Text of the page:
Early Investing

The Search Engine Market Is Waiting to Be Disrupted

The Search Engine Market Is Waiting to Be Disrupted
By Vin Narayanan
Date August 10, 2022

Since its launch in 1998, Google is the only search engine that’s really mattered. Yahoo, Excite, Lycos, AltaVista and others just couldn’t keep up. As of July, Google controlled almost 84% of the search market. Bing — Google’s closest rival — had less than 9% of the market. And DuckDuckGo, a search engine designed to protect user privacy that debuted in 2008, had less than 1% market share.

That’s 24 years of search engine dominance. And there’s no challenger in sight. 

I’ve contributed as much as anyone to Google’s dominance. I use Google for search. I use Gmail for email. I’m writing this article using Google Docs on a Chromebook whose operating system is powered by Google. I’ve been using Android phones since Google launched the mobile operating system in 2008. If Google makes a product, I probably use it.

But my love for Google doesn’t make me blind. Even I understand that almost 25 years of market domination can stifle innovation. Where is the innovation in search? Google has done an excellent job of improving its algorithm and making its results more relevant. But surely there’s room for improvement. A startup somewhere has to be working on search and making it better. That’s what startups do!

That’s why I was excited when Ahrefs launched a new search engine called Yep. Ahrefs operates in the search engine optimization (SEO) space. It provides tools and data that people can use to help websites improve where they’re positioned in Google’s search results. And that’s critically important for any web-based business. Sites that end up on the first two pages of Google’s search results (and especially the first page) get the most web traffic. As a result, competition to land on the first two pages of Google’s search results is fierce. And people are more than willing to pay Ahrefs to get the data and information edge they need to improve their position in Google’s search results.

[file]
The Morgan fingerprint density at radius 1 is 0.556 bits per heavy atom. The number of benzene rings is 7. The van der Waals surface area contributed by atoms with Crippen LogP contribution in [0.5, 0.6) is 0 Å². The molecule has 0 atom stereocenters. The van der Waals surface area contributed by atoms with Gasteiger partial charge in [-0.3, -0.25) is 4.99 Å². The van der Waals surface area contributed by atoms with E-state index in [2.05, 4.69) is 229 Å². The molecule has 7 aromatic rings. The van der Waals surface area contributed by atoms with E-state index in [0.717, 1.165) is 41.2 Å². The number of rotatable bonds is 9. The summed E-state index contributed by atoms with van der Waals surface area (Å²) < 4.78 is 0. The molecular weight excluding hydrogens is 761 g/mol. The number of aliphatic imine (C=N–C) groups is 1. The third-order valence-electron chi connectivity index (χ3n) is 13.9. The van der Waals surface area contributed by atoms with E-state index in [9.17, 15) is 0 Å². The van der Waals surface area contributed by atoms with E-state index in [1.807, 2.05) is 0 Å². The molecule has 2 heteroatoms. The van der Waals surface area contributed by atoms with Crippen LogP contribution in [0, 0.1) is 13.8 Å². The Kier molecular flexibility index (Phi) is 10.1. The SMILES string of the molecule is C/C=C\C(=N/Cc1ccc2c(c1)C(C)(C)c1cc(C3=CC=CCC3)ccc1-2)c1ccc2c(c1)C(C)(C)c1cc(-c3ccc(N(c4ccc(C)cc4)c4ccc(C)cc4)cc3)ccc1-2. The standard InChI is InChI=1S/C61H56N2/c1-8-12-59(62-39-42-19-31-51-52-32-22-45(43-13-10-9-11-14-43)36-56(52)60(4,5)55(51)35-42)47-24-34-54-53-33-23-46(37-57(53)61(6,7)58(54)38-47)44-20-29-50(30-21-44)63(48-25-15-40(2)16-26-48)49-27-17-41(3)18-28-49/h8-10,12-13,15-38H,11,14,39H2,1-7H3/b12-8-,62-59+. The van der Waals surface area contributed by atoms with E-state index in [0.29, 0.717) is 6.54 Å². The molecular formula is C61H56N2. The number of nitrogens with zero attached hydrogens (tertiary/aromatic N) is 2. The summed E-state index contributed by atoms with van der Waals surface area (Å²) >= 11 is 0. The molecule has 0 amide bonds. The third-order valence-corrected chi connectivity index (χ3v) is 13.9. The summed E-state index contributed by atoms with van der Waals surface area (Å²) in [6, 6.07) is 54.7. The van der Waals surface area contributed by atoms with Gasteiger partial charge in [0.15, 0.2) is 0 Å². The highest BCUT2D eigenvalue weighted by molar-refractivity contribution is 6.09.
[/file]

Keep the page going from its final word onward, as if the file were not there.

Ahrefs has spent more than a decade crawling and indexing websites to gather the data it needs for its SEO business. It understands the technical challenge it’s facing to build a better search experience than Google. 

What Ahrefs doesn’t appear to understand is the business challenge it’s facing.

Ahrefs believes the solution to better search results is a new business model — one that rewards the people creating content instead of the search engine that finds it. It’s creating a search engine and a business that would give content creators 90% of the ad revenue Yep generates.

But a new business model doesn’t attract customers. People searching the web want better, faster and more relevant results. Or results that they can’t get from Google. Like true video search, or the ability to search through podcasts or for music that doesn’t have lyrics. And there’s nothing to suggest Yep will deliver that. 

Sometimes, business is quite simple. If you don’t give the people what they want, they’re not going to use your product. And giving more money to creators rather than providing a better search experience isn’t going to move the needle for most people.

The search engine market is waiting to be disrupted. But don’t look for Yep or Ahrefs to be the ones to do it.

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